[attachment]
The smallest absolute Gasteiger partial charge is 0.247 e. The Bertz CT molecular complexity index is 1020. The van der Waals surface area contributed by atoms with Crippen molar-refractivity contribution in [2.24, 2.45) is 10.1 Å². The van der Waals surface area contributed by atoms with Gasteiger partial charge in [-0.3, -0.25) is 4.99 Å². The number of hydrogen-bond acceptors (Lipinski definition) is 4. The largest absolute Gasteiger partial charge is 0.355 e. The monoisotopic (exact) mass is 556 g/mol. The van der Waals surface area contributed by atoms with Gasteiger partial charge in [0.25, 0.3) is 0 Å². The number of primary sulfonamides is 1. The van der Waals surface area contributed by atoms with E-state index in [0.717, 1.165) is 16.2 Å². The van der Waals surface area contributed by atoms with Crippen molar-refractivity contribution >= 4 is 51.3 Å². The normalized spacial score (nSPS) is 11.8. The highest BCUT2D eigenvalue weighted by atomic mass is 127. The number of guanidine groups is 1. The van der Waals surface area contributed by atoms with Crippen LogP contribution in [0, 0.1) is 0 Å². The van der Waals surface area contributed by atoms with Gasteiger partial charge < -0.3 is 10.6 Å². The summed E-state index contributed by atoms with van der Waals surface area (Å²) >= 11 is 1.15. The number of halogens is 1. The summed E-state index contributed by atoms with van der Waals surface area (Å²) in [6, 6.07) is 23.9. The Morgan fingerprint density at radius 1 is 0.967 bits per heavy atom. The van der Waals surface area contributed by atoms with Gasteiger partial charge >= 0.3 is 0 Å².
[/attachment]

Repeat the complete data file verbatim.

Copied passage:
The smallest absolute Gasteiger partial charge is 0.247 e. The Bertz CT molecular complexity index is 1020. The van der Waals surface area contributed by atoms with Crippen molar-refractivity contribution in [2.24, 2.45) is 10.1 Å². The van der Waals surface area contributed by atoms with Gasteiger partial charge in [-0.3, -0.25) is 4.99 Å². The number of hydrogen-bond acceptors (Lipinski definition) is 4. The largest absolute Gasteiger partial charge is 0.355 e. The monoisotopic (exact) mass is 556 g/mol. The van der Waals surface area contributed by atoms with Gasteiger partial charge in [0.25, 0.3) is 0 Å². The number of primary sulfonamides is 1. The van der Waals surface area contributed by atoms with E-state index in [0.717, 1.165) is 16.2 Å². The van der Waals surface area contributed by atoms with Crippen molar-refractivity contribution >= 4 is 51.3 Å². The normalized spacial score (nSPS) is 11.8. The highest BCUT2D eigenvalue weighted by atomic mass is 127. The number of guanidine groups is 1. The van der Waals surface area contributed by atoms with Crippen LogP contribution in [0, 0.1) is 0 Å². The van der Waals surface area contributed by atoms with Gasteiger partial charge < -0.3 is 10.6 Å². The summed E-state index contributed by atoms with van der Waals surface area (Å²) >= 11 is 1.15. The number of halogens is 1. The summed E-state index contributed by atoms with van der Waals surface area (Å²) in [6, 6.07) is 23.9. The Morgan fingerprint density at radius 1 is 0.967 bits per heavy atom. The van der Waals surface area contributed by atoms with Gasteiger partial charge >= 0.3 is 0 Å².